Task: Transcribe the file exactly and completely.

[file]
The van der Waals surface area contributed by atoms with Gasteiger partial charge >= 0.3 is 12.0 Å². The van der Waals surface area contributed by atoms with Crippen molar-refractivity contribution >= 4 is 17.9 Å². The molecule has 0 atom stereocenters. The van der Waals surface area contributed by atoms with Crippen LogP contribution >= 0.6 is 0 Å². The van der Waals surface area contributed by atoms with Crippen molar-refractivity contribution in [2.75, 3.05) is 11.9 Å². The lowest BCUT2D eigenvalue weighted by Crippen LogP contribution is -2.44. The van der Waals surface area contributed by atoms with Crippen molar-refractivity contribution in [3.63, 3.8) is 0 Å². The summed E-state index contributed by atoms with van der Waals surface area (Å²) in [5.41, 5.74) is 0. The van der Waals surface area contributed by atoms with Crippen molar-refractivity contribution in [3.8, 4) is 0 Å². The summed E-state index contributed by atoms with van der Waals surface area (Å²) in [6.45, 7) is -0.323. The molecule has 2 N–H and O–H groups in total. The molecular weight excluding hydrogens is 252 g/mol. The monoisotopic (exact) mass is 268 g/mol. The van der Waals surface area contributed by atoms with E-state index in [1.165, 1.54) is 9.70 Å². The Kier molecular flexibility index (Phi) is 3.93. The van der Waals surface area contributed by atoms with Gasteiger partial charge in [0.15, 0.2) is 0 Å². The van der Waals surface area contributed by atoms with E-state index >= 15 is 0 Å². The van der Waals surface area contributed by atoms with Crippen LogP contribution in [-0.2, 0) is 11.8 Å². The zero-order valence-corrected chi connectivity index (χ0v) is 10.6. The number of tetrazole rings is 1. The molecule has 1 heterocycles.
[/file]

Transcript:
The van der Waals surface area contributed by atoms with Gasteiger partial charge >= 0.3 is 12.0 Å². The van der Waals surface area contributed by atoms with Crippen molar-refractivity contribution >= 4 is 17.9 Å². The molecule has 0 atom stereocenters. The van der Waals surface area contributed by atoms with Crippen LogP contribution >= 0.6 is 0 Å². The van der Waals surface area contributed by atoms with Crippen molar-refractivity contribution in [2.75, 3.05) is 11.9 Å². The lowest BCUT2D eigenvalue weighted by Crippen LogP contribution is -2.44. The van der Waals surface area contributed by atoms with Crippen molar-refractivity contribution in [3.63, 3.8) is 0 Å². The summed E-state index contributed by atoms with van der Waals surface area (Å²) in [5.41, 5.74) is 0. The van der Waals surface area contributed by atoms with Crippen molar-refractivity contribution in [3.8, 4) is 0 Å². The summed E-state index contributed by atoms with van der Waals surface area (Å²) in [6.45, 7) is -0.323. The molecule has 2 N–H and O–H groups in total. The molecular weight excluding hydrogens is 252 g/mol. The monoisotopic (exact) mass is 268 g/mol. The van der Waals surface area contributed by atoms with E-state index in [1.165, 1.54) is 9.70 Å². The Kier molecular flexibility index (Phi) is 3.93. The van der Waals surface area contributed by atoms with Gasteiger partial charge in [0.15, 0.2) is 0 Å². The van der Waals surface area contributed by atoms with E-state index >= 15 is 0 Å². The van der Waals surface area contributed by atoms with Crippen LogP contribution in [-0.2, 0) is 11.8 Å². The zero-order valence-corrected chi connectivity index (χ0v) is 10.6. The number of tetrazole rings is 1. The molecule has 1 heterocycles.